A country as large as Germany provides a lot of various racing environments. High mountains, deep forests, extensive lowlands… Combined with traditional Germanic handiness in building motor cars, it’s an ideal combination for all kinds of racing, including rallies.

The inventor of the motor car, Karl Benz, was German. His Benz Patent Motorwagen became part of the motoring history as the first series production car in the world. Therefore, it’s no surprise that many a famous racing competition was held in his country. Although the Frenchmen were pioneers of competition among courageous drivers, after World War I, the whole world came to know the names like Auto Union, Mercedes-Benz, Horch, Audi and others.

After World War II, Germany had other things to worry about than motor racing. However, it didn’t take long before German drivers once again took part in competition. The first German Rally Championship took place in 1970 and Rally Deutschland was first run in 1982 as a part of European Rally Championship (by the way, it took place on Friday 13th), and it was won by Erwin Weber, a native from Münich, with co-driver Matthias Berg on Opel Ascona 400. The rally started in Frankfurt am Main and took the crews over 508 kilometres of special stages. This format was kept until 2001 and many a famous drivers scored victories here: Walter Röhrl, Hannu Mikkola, Michele Mouton and others.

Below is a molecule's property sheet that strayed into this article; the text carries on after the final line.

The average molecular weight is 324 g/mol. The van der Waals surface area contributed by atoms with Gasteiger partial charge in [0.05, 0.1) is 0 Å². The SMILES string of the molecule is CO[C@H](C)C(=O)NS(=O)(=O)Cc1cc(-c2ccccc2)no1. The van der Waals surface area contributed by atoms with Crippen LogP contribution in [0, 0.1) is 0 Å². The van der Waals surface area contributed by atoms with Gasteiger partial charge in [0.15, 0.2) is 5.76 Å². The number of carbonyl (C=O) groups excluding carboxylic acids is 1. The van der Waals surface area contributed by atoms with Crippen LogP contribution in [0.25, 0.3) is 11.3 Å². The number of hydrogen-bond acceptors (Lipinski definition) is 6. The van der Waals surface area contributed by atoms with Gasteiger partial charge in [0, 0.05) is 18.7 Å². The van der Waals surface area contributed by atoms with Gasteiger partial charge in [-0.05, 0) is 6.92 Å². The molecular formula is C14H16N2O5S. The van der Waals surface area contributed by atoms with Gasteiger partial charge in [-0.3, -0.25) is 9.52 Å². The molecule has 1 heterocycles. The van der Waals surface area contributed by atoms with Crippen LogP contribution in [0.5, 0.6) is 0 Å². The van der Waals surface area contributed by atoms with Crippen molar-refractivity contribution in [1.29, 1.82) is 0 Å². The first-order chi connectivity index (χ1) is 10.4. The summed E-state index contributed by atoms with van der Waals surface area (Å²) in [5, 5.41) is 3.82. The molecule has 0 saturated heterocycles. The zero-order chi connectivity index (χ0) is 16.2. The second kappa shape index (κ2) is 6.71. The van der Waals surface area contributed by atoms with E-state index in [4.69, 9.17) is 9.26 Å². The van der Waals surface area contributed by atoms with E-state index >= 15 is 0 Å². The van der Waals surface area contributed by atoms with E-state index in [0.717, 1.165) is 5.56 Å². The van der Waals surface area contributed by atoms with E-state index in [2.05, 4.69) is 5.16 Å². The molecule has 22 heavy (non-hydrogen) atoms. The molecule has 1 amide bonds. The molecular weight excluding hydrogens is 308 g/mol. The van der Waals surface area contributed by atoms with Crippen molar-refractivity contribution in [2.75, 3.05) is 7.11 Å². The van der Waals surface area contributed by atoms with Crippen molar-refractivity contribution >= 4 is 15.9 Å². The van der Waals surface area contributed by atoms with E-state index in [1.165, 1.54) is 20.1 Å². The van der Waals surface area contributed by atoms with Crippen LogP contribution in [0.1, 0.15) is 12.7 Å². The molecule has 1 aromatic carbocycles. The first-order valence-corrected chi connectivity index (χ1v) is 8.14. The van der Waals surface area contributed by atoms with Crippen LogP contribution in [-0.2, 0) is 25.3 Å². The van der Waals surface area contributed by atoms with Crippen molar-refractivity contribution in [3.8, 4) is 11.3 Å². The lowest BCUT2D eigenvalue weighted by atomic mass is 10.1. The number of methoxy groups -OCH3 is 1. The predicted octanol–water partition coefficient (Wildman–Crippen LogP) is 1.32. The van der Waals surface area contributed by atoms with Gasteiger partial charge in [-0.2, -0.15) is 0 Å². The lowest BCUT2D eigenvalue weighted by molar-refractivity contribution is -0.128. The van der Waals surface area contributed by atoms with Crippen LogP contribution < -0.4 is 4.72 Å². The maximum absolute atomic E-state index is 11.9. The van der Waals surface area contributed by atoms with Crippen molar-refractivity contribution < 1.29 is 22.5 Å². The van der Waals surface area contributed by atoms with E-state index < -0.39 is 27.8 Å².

In 2002, after the merger of German car clubs AVD and ADAC, the event became a part of the World Rally Championship. Its first year, run under the name 21stADAC Rally Deutschland, was won by Sébastien Loeb, who went on to win the event eight more times. In 2009, this rally was skipped due to rally rotation under FIA rules – the only exception since 1982. In its history, the Rallye Deuschland took place in the countryside around Mainz, Koblenz, St. Wendel in Saarland and Adenau inside the Nürburgring Nordschleife.

Since 2000, Rally Deutschland moved its home to Trier. This year, it starts in St. Wendel and compared to the previous year, the Panzerplatte special stages in the Baumholder military training grounds were given three times their original length, but the crews will still cover many kilometres through the local vineyards.

Famous Gina jump, that will send cars more than 40 metres through the air, will of course not be missing in this year. The combination of rough tarmac, panel surfaces, tight hairpins and high speed straights makes Rally Deutschland an inimitable experience.